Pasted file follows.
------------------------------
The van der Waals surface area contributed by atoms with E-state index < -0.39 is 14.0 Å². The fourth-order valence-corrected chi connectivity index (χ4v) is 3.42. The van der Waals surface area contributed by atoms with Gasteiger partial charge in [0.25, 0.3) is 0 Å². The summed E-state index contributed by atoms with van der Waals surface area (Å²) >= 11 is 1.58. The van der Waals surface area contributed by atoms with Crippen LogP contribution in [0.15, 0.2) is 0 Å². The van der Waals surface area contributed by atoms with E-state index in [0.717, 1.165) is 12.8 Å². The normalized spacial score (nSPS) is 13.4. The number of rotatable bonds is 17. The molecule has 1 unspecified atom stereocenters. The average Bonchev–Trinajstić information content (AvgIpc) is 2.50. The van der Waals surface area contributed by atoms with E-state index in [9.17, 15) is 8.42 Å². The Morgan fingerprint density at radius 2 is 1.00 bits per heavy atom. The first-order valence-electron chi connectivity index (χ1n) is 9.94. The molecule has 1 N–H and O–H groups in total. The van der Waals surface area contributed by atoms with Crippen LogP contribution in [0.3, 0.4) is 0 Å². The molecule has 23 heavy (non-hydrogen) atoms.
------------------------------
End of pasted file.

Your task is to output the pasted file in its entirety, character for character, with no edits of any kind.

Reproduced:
The van der Waals surface area contributed by atoms with E-state index < -0.39 is 14.0 Å². The fourth-order valence-corrected chi connectivity index (χ4v) is 3.42. The van der Waals surface area contributed by atoms with Gasteiger partial charge in [0.25, 0.3) is 0 Å². The summed E-state index contributed by atoms with van der Waals surface area (Å²) >= 11 is 1.58. The van der Waals surface area contributed by atoms with Crippen LogP contribution in [0.15, 0.2) is 0 Å². The van der Waals surface area contributed by atoms with E-state index in [0.717, 1.165) is 12.8 Å². The normalized spacial score (nSPS) is 13.4. The number of rotatable bonds is 17. The molecule has 1 unspecified atom stereocenters. The average Bonchev–Trinajstić information content (AvgIpc) is 2.50. The van der Waals surface area contributed by atoms with E-state index in [9.17, 15) is 8.42 Å². The Morgan fingerprint density at radius 2 is 1.00 bits per heavy atom. The first-order valence-electron chi connectivity index (χ1n) is 9.94. The molecule has 1 N–H and O–H groups in total. The van der Waals surface area contributed by atoms with Crippen LogP contribution in [0.3, 0.4) is 0 Å². The molecule has 23 heavy (non-hydrogen) atoms.